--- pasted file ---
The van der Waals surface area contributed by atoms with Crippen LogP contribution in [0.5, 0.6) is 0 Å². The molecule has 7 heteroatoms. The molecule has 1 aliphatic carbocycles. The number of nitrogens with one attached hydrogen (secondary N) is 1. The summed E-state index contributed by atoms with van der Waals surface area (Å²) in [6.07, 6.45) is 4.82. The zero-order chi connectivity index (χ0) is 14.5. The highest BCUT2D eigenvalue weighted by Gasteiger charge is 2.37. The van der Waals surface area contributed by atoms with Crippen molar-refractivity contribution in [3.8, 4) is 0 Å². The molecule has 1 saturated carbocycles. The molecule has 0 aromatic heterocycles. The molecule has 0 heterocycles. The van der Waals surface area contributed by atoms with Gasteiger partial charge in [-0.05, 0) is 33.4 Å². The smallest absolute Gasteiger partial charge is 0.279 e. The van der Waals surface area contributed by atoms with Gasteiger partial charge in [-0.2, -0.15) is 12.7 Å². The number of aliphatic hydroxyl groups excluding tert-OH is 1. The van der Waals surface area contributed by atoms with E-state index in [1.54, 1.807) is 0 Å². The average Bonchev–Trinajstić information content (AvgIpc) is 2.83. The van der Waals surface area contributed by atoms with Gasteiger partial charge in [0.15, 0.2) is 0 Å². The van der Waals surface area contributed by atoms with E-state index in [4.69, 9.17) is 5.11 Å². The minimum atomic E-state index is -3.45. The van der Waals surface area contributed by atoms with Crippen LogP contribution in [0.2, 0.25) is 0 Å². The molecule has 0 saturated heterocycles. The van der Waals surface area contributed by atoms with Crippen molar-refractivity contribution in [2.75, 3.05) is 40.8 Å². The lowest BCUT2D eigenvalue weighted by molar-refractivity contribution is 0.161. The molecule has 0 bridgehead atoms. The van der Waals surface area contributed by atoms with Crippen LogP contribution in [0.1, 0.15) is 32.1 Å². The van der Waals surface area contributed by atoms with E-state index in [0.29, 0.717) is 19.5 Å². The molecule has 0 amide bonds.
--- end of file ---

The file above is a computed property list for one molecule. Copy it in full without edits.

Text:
The van der Waals surface area contributed by atoms with Crippen LogP contribution in [0.5, 0.6) is 0 Å². The molecule has 7 heteroatoms. The molecule has 1 aliphatic carbocycles. The number of nitrogens with one attached hydrogen (secondary N) is 1. The summed E-state index contributed by atoms with van der Waals surface area (Å²) in [6.07, 6.45) is 4.82. The zero-order chi connectivity index (χ0) is 14.5. The highest BCUT2D eigenvalue weighted by Gasteiger charge is 2.37. The van der Waals surface area contributed by atoms with Crippen molar-refractivity contribution in [3.8, 4) is 0 Å². The molecule has 1 saturated carbocycles. The molecule has 0 aromatic heterocycles. The molecule has 0 heterocycles. The van der Waals surface area contributed by atoms with Gasteiger partial charge in [-0.05, 0) is 33.4 Å². The smallest absolute Gasteiger partial charge is 0.279 e. The van der Waals surface area contributed by atoms with Gasteiger partial charge in [-0.2, -0.15) is 12.7 Å². The number of aliphatic hydroxyl groups excluding tert-OH is 1. The van der Waals surface area contributed by atoms with E-state index in [1.54, 1.807) is 0 Å². The average Bonchev–Trinajstić information content (AvgIpc) is 2.83. The van der Waals surface area contributed by atoms with Gasteiger partial charge in [0.15, 0.2) is 0 Å². The van der Waals surface area contributed by atoms with E-state index in [4.69, 9.17) is 5.11 Å². The minimum atomic E-state index is -3.45. The van der Waals surface area contributed by atoms with Crippen LogP contribution in [0.2, 0.25) is 0 Å². The molecule has 0 saturated heterocycles. The van der Waals surface area contributed by atoms with Crippen molar-refractivity contribution in [2.75, 3.05) is 40.8 Å². The lowest BCUT2D eigenvalue weighted by molar-refractivity contribution is 0.161. The molecule has 0 bridgehead atoms. The van der Waals surface area contributed by atoms with Crippen LogP contribution in [0.1, 0.15) is 32.1 Å². The van der Waals surface area contributed by atoms with E-state index in [0.29, 0.717) is 19.5 Å². The molecule has 0 amide bonds.